A mixture of lockdown fatigue and the president’s rhetoric has contributed to Ohio’s own culture war. Dr. Acton—Ohio’s equivalent of Dr. Fauci, who found herself under fire from Rep. Zeltwagner, one of the house members calling for DeWine’s impeachment—stepped down from her position following attacks on her efforts to contain the virus. Yard signs like this are not far off in tone or content from the Facebook posts of many disgruntled Ohioans:

There are two possible reasons that could explain the move to impeach DeWine: Either the three representatives truly believe the accusations they have raised—meaning they are vastly unfit for office—or they believe that accusing Gov. DeWine of these charges will be politically and professionally advantageous.

Either premise is damning for the “save the GOP” crowd. If the former is correct, this means that the party establishment in Ohio is filled with those who cannot comprehend the simple medical fact that wearing a mask reduces the chances of transmission of the virus, ignorance that should disqualify them from holding office. If the second is correct, this means that the Republican rank and file they’re appealing to have abandoned all reason.

A confusing hodgepodge of “all of the above” is most likely the answer.

While I cannot speak to the true beliefs of Representatives Becker, Zeltwanger, and Vitale, what is abundantly clear is this does seem to be a political move on behalf of the three—that is, an effort to curry favor with voters by rejecting commonsense safeguards designed to slow the spread of this disease.

The complexities of dealing with a health crisis will always lead to tough decisions that will upset some people. But any rational person operating outside of pure nihilistic self-interest can see that Gov. DeWine’s actions do not warrant impeachment, but rather, praise.

But, to be fair, these state Republicans learned it from higher-ups in their party. Many GOP elites, including Governors Ron DeSantis of Florida and Brian Kemp of Georgia, have continued to downplay the seriousness of COVID-19 to appeal to their constituencies. And beyond just the current pandemic, the last four years have shown that the GOP establishment (with rare exceptions like Mitt Romney) will let Donald Trump get away with anything and everything out of fear of electoral consequence.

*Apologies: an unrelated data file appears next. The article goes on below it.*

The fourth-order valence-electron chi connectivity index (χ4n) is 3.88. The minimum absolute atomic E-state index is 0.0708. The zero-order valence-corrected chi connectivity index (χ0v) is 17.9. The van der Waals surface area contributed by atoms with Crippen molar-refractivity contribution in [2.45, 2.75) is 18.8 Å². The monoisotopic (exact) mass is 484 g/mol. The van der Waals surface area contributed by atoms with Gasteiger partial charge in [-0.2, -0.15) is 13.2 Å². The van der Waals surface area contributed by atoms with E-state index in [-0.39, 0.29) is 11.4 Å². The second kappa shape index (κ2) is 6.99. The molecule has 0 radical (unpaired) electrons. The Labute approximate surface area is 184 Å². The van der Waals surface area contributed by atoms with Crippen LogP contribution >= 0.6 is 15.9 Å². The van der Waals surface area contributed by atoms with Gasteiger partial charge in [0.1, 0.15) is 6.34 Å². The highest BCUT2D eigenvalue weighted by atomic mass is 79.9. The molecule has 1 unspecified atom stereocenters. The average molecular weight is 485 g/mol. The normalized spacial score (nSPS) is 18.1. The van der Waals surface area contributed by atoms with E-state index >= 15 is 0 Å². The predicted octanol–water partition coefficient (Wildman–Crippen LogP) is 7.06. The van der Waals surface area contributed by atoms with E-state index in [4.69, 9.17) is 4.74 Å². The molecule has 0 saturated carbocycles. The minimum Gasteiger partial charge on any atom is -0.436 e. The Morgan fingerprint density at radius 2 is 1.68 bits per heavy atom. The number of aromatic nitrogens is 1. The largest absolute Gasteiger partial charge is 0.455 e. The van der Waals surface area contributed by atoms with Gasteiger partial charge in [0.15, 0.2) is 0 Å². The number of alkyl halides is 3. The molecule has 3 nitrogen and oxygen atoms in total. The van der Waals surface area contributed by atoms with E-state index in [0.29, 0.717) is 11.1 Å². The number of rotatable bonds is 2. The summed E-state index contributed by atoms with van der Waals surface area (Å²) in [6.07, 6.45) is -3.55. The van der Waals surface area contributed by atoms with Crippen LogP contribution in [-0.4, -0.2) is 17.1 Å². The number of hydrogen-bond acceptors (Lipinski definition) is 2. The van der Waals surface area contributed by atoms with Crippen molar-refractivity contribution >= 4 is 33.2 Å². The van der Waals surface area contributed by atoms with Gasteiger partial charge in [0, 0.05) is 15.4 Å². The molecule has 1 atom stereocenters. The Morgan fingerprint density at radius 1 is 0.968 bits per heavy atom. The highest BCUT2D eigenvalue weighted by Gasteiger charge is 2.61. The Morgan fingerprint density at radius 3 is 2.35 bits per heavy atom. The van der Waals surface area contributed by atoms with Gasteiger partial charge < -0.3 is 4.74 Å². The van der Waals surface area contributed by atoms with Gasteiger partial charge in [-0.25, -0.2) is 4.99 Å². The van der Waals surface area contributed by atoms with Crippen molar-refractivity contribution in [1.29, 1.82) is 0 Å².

A Biden victory does not automatically remedy the problems of governance that the coronavirus has exposed or the problems of political judgment that this cynical Ohio impeachment ploy exposes. Even after removing Trump from the equation, there will still be state representatives like John Becker who either have no understanding of science or are willing to ignore it for political gain. And Trump’s defeat would do nothing to address the Republican voters themselves: voters who will support politicians in favor of removing a governor from their own party because he made them wear a piece of cloth over their face to try and save lives. There will not be a sudden mindset shift the second Biden takes his oath. These voters will look back on Donald Trump the way so many previously viewed Ronald Reagan. Whether that’s pushing for Donald Trump Jr. to run (or, God help us, Donald Trump again), or electing other candidates who mirror Trump’s policies, the GOP has been exposed as rotten to its core.

John Conway

John Conway is from Cleveland, Ohio and currently attends Kenyon College.